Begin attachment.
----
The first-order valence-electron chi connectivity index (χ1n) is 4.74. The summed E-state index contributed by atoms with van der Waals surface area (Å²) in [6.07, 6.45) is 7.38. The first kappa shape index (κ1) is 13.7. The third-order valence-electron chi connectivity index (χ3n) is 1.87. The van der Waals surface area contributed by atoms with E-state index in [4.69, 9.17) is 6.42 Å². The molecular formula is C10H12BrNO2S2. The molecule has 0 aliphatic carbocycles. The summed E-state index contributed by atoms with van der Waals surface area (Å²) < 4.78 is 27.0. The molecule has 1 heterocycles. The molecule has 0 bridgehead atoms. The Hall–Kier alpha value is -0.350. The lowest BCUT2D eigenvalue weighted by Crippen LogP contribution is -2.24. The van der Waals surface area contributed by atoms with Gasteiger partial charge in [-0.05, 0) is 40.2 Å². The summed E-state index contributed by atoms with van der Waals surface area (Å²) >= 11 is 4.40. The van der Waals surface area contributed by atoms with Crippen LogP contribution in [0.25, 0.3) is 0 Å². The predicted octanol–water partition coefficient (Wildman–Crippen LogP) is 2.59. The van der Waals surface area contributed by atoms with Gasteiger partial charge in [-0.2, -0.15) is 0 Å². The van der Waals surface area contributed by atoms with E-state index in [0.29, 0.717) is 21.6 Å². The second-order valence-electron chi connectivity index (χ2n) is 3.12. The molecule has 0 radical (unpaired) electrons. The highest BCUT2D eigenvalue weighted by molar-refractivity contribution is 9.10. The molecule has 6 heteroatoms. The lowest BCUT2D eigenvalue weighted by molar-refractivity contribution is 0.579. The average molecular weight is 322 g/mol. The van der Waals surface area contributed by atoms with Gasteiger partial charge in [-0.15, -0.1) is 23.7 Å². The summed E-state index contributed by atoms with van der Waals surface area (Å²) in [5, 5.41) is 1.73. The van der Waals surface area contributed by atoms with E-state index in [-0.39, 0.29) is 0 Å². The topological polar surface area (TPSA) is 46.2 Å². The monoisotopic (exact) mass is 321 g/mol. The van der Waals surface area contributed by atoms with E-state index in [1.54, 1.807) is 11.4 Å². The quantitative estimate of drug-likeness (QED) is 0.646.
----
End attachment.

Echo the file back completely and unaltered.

The first-order valence-electron chi connectivity index (χ1n) is 4.74. The summed E-state index contributed by atoms with van der Waals surface area (Å²) in [6.07, 6.45) is 7.38. The first kappa shape index (κ1) is 13.7. The third-order valence-electron chi connectivity index (χ3n) is 1.87. The van der Waals surface area contributed by atoms with E-state index in [4.69, 9.17) is 6.42 Å². The molecular formula is C10H12BrNO2S2. The molecule has 0 aliphatic carbocycles. The summed E-state index contributed by atoms with van der Waals surface area (Å²) < 4.78 is 27.0. The molecule has 1 heterocycles. The molecule has 0 bridgehead atoms. The Hall–Kier alpha value is -0.350. The lowest BCUT2D eigenvalue weighted by Crippen LogP contribution is -2.24. The van der Waals surface area contributed by atoms with Gasteiger partial charge in [-0.05, 0) is 40.2 Å². The summed E-state index contributed by atoms with van der Waals surface area (Å²) >= 11 is 4.40. The van der Waals surface area contributed by atoms with Crippen LogP contribution in [0.25, 0.3) is 0 Å². The predicted octanol–water partition coefficient (Wildman–Crippen LogP) is 2.59. The van der Waals surface area contributed by atoms with Gasteiger partial charge in [-0.2, -0.15) is 0 Å². The van der Waals surface area contributed by atoms with E-state index in [0.29, 0.717) is 21.6 Å². The second-order valence-electron chi connectivity index (χ2n) is 3.12. The molecule has 0 radical (unpaired) electrons. The highest BCUT2D eigenvalue weighted by molar-refractivity contribution is 9.10. The molecule has 6 heteroatoms. The lowest BCUT2D eigenvalue weighted by molar-refractivity contribution is 0.579. The average molecular weight is 322 g/mol. The van der Waals surface area contributed by atoms with Gasteiger partial charge in [-0.15, -0.1) is 23.7 Å². The summed E-state index contributed by atoms with van der Waals surface area (Å²) in [5, 5.41) is 1.73. The van der Waals surface area contributed by atoms with E-state index in [-0.39, 0.29) is 0 Å². The topological polar surface area (TPSA) is 46.2 Å². The monoisotopic (exact) mass is 321 g/mol. The van der Waals surface area contributed by atoms with E-state index in [1.54, 1.807) is 11.4 Å². The quantitative estimate of drug-likeness (QED) is 0.646.